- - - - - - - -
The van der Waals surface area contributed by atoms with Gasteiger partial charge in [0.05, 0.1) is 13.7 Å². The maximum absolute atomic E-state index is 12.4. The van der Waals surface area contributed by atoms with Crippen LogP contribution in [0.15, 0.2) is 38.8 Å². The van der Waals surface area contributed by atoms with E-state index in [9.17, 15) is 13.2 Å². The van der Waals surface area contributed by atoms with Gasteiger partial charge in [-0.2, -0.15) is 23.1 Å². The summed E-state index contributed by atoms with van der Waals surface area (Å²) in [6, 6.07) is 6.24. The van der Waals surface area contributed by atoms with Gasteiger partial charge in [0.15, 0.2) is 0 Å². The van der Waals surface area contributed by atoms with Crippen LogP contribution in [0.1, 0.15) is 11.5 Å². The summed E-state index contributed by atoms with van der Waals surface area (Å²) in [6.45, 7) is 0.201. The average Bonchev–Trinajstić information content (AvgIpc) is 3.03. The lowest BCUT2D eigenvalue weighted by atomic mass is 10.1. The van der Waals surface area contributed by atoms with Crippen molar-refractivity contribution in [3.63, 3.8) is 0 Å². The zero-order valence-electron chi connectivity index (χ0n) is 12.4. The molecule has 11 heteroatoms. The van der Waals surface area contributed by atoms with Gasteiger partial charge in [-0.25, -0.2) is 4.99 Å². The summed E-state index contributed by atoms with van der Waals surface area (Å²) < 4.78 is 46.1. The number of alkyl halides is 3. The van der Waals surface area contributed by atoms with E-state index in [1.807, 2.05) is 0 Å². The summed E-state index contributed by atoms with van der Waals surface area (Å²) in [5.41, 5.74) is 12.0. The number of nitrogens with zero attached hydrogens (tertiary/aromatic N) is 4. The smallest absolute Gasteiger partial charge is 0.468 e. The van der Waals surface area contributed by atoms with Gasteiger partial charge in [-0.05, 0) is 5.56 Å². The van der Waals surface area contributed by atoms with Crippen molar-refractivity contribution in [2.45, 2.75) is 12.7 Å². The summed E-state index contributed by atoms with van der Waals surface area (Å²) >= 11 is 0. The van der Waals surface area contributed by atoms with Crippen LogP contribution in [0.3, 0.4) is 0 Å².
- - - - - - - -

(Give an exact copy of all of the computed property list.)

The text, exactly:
The van der Waals surface area contributed by atoms with Gasteiger partial charge in [0.05, 0.1) is 13.7 Å². The maximum absolute atomic E-state index is 12.4. The van der Waals surface area contributed by atoms with Crippen LogP contribution in [0.15, 0.2) is 38.8 Å². The van der Waals surface area contributed by atoms with E-state index in [9.17, 15) is 13.2 Å². The van der Waals surface area contributed by atoms with Gasteiger partial charge in [-0.2, -0.15) is 23.1 Å². The summed E-state index contributed by atoms with van der Waals surface area (Å²) in [6, 6.07) is 6.24. The van der Waals surface area contributed by atoms with Gasteiger partial charge in [0.15, 0.2) is 0 Å². The van der Waals surface area contributed by atoms with Crippen LogP contribution in [0.1, 0.15) is 11.5 Å². The summed E-state index contributed by atoms with van der Waals surface area (Å²) in [6.45, 7) is 0.201. The average Bonchev–Trinajstić information content (AvgIpc) is 3.03. The lowest BCUT2D eigenvalue weighted by atomic mass is 10.1. The van der Waals surface area contributed by atoms with Crippen molar-refractivity contribution in [3.63, 3.8) is 0 Å². The zero-order valence-electron chi connectivity index (χ0n) is 12.4. The molecule has 11 heteroatoms. The van der Waals surface area contributed by atoms with Gasteiger partial charge in [-0.25, -0.2) is 4.99 Å². The summed E-state index contributed by atoms with van der Waals surface area (Å²) < 4.78 is 46.1. The number of alkyl halides is 3. The van der Waals surface area contributed by atoms with E-state index in [1.807, 2.05) is 0 Å². The summed E-state index contributed by atoms with van der Waals surface area (Å²) in [5.41, 5.74) is 12.0. The number of nitrogens with zero attached hydrogens (tertiary/aromatic N) is 4. The smallest absolute Gasteiger partial charge is 0.468 e. The van der Waals surface area contributed by atoms with Gasteiger partial charge in [-0.05, 0) is 5.56 Å². The van der Waals surface area contributed by atoms with Crippen molar-refractivity contribution in [2.45, 2.75) is 12.7 Å². The summed E-state index contributed by atoms with van der Waals surface area (Å²) >= 11 is 0. The van der Waals surface area contributed by atoms with Crippen LogP contribution in [0.3, 0.4) is 0 Å².